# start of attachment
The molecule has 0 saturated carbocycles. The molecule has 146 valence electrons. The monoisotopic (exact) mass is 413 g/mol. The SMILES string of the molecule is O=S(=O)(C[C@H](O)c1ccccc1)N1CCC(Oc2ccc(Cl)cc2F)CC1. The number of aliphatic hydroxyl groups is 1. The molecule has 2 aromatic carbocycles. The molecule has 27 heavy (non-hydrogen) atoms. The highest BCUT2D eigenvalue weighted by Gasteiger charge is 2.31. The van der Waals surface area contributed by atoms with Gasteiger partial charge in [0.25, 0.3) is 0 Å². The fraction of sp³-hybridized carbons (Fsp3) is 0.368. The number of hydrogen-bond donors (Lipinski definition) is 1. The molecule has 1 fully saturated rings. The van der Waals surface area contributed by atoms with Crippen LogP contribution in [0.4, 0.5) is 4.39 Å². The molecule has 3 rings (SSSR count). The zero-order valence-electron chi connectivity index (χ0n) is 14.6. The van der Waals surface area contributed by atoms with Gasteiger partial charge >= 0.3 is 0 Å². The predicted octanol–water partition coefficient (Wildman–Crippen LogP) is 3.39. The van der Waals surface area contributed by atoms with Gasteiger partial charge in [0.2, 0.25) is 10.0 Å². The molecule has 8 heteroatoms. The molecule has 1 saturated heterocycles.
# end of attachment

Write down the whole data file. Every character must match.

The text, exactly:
The molecule has 0 saturated carbocycles. The molecule has 146 valence electrons. The monoisotopic (exact) mass is 413 g/mol. The SMILES string of the molecule is O=S(=O)(C[C@H](O)c1ccccc1)N1CCC(Oc2ccc(Cl)cc2F)CC1. The number of aliphatic hydroxyl groups is 1. The molecule has 2 aromatic carbocycles. The molecule has 27 heavy (non-hydrogen) atoms. The highest BCUT2D eigenvalue weighted by Gasteiger charge is 2.31. The van der Waals surface area contributed by atoms with Gasteiger partial charge in [0.25, 0.3) is 0 Å². The fraction of sp³-hybridized carbons (Fsp3) is 0.368. The number of hydrogen-bond donors (Lipinski definition) is 1. The molecule has 1 fully saturated rings. The van der Waals surface area contributed by atoms with Crippen LogP contribution in [0.4, 0.5) is 4.39 Å². The molecule has 3 rings (SSSR count). The zero-order valence-electron chi connectivity index (χ0n) is 14.6. The van der Waals surface area contributed by atoms with Gasteiger partial charge >= 0.3 is 0 Å². The predicted octanol–water partition coefficient (Wildman–Crippen LogP) is 3.39. The van der Waals surface area contributed by atoms with Gasteiger partial charge in [0.2, 0.25) is 10.0 Å². The molecule has 8 heteroatoms. The molecule has 1 saturated heterocycles.